Skilled Pilots avoid Flying into Parachutists after Picking up their Radio Transmission

Posted by PITHOCRATES - September 15th, 2013

Week in Review

Flying has never been safer.  But there is still the very rare crash.  And the occasional incident.  Most of which are attributable to pilot error.  So we have been replacing the skill of a pilot with automated systems.  That do make flying safer.  But they also make pilots less of a pilot.  And more of a systems operator.  Luckily, though, we still have excellent pilots in the cockpit (see Incident: Rex SF34 at Moruya on Sep 12th 2013, parachutists dropped into departure path by Simon Hradecky posted 9/13/2013 on The Aviation Herald).

A REX Regional Saab 340B, registration VH-ZLJ performing flight ZL-117 from Moruya,NS to Merimbula,NS (Australia), had just taken off from Moruya when the crew caught a radio transmission that a parachute drop had been completed. The crew instantly inquired with the Cessna pilot transmitting that announcement about the location of the drop and received information the parachutists had been dropped 0.4nm west of the aerodrome, which the Saab crew determined was right in their departure path. The crew immediately turned to the left towards the sea, then continued for a safe landing in Merimbula.

In the old days of stick and rudder flying cables ran from the yoke to the control surfaces.  A pilot could rest his hand on the yoke while flying on autopilot and be aware of what was happening to the aircraft.  Any bump or shudder of the aircraft, however small, would vibrate that yoke.  Bringing it to the pilot’s attention.  Raising his or her pilot senses that something out of the ordinary was happening.  And they would take over flying the aircraft.  Review all systems.  And identify a problem.  Before it was a problem.  All from just resting a hand on the yoke.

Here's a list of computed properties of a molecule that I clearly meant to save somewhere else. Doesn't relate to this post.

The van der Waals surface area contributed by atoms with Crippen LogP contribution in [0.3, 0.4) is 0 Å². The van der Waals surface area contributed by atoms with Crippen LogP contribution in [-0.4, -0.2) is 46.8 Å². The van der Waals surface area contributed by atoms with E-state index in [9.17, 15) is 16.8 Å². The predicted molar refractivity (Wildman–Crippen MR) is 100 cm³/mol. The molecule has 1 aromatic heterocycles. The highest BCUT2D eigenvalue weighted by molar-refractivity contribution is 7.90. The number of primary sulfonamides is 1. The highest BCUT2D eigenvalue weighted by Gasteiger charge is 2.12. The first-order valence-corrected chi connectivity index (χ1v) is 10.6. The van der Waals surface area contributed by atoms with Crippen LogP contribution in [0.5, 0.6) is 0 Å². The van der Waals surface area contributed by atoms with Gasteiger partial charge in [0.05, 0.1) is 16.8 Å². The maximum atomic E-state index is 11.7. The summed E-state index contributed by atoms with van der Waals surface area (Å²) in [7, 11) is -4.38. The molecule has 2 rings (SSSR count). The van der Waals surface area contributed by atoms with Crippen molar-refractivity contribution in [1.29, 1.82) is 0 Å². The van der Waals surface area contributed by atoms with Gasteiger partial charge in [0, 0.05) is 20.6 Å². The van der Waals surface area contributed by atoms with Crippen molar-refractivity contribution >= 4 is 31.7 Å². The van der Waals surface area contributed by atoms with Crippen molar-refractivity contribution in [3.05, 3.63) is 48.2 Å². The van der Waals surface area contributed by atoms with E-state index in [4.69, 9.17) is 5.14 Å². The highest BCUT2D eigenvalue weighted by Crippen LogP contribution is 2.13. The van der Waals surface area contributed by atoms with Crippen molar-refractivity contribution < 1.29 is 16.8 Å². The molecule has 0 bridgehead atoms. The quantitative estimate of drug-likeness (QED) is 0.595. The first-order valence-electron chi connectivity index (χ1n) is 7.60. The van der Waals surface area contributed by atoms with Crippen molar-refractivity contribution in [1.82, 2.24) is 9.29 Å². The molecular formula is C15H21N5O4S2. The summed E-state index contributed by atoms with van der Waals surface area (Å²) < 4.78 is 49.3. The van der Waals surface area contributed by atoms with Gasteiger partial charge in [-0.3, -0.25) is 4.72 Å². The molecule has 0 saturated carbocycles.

This is something an automated system can’t do.  Feel a barely perceptible bump or shudder that is out of the ordinary.  Focusing the pilot’s attention on it.  Before something catastrophic happened.  Sadly, an automated system would have to wait for something more perceptible to happen to trigger an alarm.  Leaving less time to recover once something catastrophic happened.

The pilots flying this Saab 340B heard something.  Because they were human they processed what they heard.  And because they were good pilots they understood what that radio transmission meant.  And took corrective action.  When an automated system would have detected nothing.

A bird-strike can bring down a large commercial jetliner.  So flying into a parachutist probably would have brought that Saab 340B down.  But that didn’t happen.  Thanks to a pilot.  Though it is tempting to automate as much of flying as possible doing so may end up making flying more dangerous.  Because a pilot can feel and fly an airplane a lot faster than he or she can analyze systems.  Two recent incidents involved planes that descended too rapidly and crashed short of the runway.  These accidents may not have happened if the pilots were flying the planes instead of trying to figure out what was wrong with the automated systems.  They need to fly more.  And depend on automated systems less.  At least when landing and taking off.  When a gray-haired pilot can sense things no computer can.  Because they can fly by the seat of their pants.  For they have seen, felt and experienced just about everything while flying.

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